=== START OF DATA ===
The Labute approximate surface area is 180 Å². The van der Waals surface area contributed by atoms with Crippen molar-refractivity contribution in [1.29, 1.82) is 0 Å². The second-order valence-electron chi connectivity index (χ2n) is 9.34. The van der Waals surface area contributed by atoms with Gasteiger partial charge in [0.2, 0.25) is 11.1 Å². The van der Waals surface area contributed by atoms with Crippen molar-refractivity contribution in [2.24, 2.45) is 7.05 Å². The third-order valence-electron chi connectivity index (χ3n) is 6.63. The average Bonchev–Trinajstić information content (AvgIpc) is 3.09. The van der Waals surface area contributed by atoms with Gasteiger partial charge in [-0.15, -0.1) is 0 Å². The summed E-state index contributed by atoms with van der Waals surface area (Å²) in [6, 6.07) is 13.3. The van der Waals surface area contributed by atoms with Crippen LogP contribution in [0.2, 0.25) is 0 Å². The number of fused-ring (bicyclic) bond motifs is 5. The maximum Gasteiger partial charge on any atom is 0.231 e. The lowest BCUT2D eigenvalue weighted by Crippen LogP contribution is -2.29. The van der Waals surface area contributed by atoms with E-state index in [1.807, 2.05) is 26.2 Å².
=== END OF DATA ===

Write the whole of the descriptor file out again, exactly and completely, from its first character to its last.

The Labute approximate surface area is 180 Å². The van der Waals surface area contributed by atoms with Crippen molar-refractivity contribution in [1.29, 1.82) is 0 Å². The second-order valence-electron chi connectivity index (χ2n) is 9.34. The van der Waals surface area contributed by atoms with Gasteiger partial charge in [0.2, 0.25) is 11.1 Å². The van der Waals surface area contributed by atoms with Crippen molar-refractivity contribution in [2.24, 2.45) is 7.05 Å². The third-order valence-electron chi connectivity index (χ3n) is 6.63. The average Bonchev–Trinajstić information content (AvgIpc) is 3.09. The van der Waals surface area contributed by atoms with Gasteiger partial charge in [-0.15, -0.1) is 0 Å². The summed E-state index contributed by atoms with van der Waals surface area (Å²) in [6, 6.07) is 13.3. The van der Waals surface area contributed by atoms with Crippen LogP contribution in [0.2, 0.25) is 0 Å². The number of fused-ring (bicyclic) bond motifs is 5. The maximum Gasteiger partial charge on any atom is 0.231 e. The lowest BCUT2D eigenvalue weighted by Crippen LogP contribution is -2.29. The van der Waals surface area contributed by atoms with E-state index in [1.807, 2.05) is 26.2 Å².